Study finds various bacteria in urine of patients with kidney disease

The urine of patients with kidney disease contains bacteria such as Staphylococcus and Streptococcus, according to a study by researchers at Loyola Medicine and Loyola University Chicago. The study by corresponding author Michael J. Zilliox, PhD, and first author Holly Kramer, MD, MPH, and colleagues is published in International Urology and Nephrology.

According to a press release from Loyola University Health System, bacteria diversity generally was higher among kidney patients who also experienced urinary urgency. These findings could lead to new approaches to treating lower urinary tract problems, such as urinary urgency and incontinence.

Researchers examined the urine of 41 women and 36 men who had stage 3 to stage 5 kidney disease but were not on dialysis. Patients were age 60 years or older and had less than 60% of kidney function, with an average of 27% of function. Researchers also found that 69% of men and 70% of women had diabetes; 42% of the men and 51% of the women had urinary urgency; and 78% of the men and 51% of the women had nocturia.

The study found 19 types of bacteria in the urine samples, and few samples were overwhelmingly dominated by a single genus. Other bacteria found in kidney patients’ urine included Corynebacterium, Lactobacillus, Gardnerella, Prevotella, Escherichia/Shigella and Enterobacteriaceae. The findings are consistent with other research showing microbiome diversity may influence a person’s health.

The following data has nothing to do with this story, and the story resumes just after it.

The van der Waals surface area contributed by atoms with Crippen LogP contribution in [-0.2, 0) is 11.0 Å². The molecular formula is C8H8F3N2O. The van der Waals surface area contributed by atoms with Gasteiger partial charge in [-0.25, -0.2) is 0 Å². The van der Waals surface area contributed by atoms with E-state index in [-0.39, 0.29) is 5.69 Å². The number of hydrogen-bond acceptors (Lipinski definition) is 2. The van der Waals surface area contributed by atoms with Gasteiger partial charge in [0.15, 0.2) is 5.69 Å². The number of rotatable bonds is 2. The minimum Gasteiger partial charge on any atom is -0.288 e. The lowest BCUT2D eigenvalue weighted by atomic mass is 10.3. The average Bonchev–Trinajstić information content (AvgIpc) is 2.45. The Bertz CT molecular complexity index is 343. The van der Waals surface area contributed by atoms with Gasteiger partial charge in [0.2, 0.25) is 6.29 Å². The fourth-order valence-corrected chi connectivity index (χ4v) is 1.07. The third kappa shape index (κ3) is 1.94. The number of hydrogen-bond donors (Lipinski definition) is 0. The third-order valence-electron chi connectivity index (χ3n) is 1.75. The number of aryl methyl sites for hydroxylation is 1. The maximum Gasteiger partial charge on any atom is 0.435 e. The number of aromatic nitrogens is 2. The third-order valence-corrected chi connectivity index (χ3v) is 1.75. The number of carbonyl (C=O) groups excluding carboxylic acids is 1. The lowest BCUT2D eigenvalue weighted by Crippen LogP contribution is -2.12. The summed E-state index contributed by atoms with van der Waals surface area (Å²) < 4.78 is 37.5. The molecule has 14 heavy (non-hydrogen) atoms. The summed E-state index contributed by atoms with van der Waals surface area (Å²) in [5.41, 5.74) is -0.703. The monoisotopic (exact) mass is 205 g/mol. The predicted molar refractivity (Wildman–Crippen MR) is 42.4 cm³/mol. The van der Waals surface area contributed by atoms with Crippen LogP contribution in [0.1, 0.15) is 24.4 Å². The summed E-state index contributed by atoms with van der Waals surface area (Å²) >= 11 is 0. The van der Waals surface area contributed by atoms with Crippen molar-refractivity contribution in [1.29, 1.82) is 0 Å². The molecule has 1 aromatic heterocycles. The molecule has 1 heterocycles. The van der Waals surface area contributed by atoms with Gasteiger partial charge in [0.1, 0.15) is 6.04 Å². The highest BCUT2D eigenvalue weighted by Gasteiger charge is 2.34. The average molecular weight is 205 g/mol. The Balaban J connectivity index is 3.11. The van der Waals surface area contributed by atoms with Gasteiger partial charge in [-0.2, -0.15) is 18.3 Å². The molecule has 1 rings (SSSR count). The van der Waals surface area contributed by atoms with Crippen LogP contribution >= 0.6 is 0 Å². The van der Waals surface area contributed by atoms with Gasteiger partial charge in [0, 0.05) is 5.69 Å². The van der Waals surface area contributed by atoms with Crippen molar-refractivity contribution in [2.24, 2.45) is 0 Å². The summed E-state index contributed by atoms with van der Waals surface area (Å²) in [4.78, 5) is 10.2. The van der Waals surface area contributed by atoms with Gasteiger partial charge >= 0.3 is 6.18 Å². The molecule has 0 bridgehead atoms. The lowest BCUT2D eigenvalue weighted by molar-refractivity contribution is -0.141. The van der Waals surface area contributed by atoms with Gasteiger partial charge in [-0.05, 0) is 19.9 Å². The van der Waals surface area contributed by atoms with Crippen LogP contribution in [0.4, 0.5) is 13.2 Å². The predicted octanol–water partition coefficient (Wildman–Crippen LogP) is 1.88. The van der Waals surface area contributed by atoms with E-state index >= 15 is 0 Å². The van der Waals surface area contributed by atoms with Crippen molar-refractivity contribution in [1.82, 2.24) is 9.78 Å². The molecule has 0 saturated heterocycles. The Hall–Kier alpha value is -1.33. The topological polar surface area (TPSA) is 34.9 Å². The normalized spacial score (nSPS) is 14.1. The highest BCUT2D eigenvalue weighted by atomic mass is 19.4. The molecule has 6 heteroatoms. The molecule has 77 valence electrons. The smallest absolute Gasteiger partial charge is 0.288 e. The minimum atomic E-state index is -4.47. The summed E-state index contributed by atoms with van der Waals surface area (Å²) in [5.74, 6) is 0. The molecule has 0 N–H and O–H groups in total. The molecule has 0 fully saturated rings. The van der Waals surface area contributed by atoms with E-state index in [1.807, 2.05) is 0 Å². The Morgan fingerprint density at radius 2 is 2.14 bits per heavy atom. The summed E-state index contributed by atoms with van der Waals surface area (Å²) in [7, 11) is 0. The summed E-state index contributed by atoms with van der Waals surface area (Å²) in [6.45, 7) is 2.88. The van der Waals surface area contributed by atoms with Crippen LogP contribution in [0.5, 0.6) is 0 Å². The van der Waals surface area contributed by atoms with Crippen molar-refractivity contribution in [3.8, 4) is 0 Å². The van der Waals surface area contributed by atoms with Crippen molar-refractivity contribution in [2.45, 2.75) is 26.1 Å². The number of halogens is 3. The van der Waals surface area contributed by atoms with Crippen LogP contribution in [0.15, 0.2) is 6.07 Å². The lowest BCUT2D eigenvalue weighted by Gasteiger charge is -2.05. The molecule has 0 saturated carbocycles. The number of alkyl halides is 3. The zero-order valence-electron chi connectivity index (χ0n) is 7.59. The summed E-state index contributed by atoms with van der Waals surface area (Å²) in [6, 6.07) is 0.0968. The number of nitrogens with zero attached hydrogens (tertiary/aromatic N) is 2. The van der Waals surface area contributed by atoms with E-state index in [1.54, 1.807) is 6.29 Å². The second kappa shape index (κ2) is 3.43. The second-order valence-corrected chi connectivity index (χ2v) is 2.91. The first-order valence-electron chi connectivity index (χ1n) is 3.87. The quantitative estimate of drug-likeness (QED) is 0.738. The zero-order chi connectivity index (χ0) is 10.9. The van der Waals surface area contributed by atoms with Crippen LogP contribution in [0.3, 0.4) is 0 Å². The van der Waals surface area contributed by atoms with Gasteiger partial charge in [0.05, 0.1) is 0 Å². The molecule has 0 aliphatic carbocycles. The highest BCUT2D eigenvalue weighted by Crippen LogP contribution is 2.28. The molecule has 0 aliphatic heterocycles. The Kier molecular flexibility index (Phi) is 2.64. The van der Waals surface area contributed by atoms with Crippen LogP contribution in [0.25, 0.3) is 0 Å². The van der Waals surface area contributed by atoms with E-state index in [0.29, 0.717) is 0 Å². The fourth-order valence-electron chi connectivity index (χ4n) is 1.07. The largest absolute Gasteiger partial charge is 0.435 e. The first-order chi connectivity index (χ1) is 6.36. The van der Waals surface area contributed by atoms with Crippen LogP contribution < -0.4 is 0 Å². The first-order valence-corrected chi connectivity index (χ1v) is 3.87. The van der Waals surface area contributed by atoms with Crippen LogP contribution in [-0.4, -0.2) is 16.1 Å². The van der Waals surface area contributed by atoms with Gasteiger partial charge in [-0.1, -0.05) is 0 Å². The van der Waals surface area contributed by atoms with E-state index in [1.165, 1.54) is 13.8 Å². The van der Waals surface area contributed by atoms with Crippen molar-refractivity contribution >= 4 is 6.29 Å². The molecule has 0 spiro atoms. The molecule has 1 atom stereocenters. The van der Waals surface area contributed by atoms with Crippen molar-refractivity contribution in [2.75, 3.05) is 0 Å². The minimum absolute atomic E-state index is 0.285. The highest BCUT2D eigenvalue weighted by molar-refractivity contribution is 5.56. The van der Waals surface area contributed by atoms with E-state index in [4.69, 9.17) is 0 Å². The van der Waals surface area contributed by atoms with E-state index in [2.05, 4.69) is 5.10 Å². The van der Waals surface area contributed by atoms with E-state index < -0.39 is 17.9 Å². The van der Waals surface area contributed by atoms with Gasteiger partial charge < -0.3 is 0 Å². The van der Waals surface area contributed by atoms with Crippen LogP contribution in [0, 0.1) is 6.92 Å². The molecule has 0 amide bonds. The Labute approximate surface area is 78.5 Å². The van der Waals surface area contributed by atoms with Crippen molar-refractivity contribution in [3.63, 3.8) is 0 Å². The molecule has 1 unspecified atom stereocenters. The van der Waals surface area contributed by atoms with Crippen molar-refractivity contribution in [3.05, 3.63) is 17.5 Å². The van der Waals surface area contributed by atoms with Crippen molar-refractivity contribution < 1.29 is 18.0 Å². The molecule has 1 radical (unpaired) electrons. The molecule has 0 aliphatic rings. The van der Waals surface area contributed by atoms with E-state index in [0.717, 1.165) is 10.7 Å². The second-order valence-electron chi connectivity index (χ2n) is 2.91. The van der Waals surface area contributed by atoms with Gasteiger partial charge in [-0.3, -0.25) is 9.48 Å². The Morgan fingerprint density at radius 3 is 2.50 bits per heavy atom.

Reference:

www.loyolamedicine.org/

The urine of patients with kidney disease contains bacteria such as Staphylococcus and Streptococcus, according to a study by researchers at Loyola Medicine and Loyola University Chicago. The study by corresponding author Michael J. Zilliox, PhD, and first author Holly Kramer, MD, MPH, and colleagues is published in International Urology and Nephrology.

According to a press release from Loyola University Health System, bacteria diversity generally was higher among kidney patients who also experienced urinary urgency. These findings could lead to new approaches to treating lower urinary tract problems, such as urinary urgency and incontinence.

Researchers examined the urine of 41 women and 36 men who had stage 3 to stage 5 kidney disease but were not on dialysis. Patients were age 60 years or older and had less than 60% of kidney function, with an average of 27% of function. Researchers also found that 69% of men and 70% of women had diabetes; 42% of the men and 51% of the women had urinary urgency; and 78% of the men and 51% of the women had nocturia.

The study found 19 types of bacteria in the urine samples, and few samples were overwhelmingly dominated by a single genus. Other bacteria found in kidney patients’ urine included Corynebacterium, Lactobacillus, Gardnerella, Prevotella, Escherichia/Shigella and Enterobacteriaceae. The findings are consistent with other research showing microbiome diversity may influence a person’s health.

Reference:

www.loyolamedicine.org/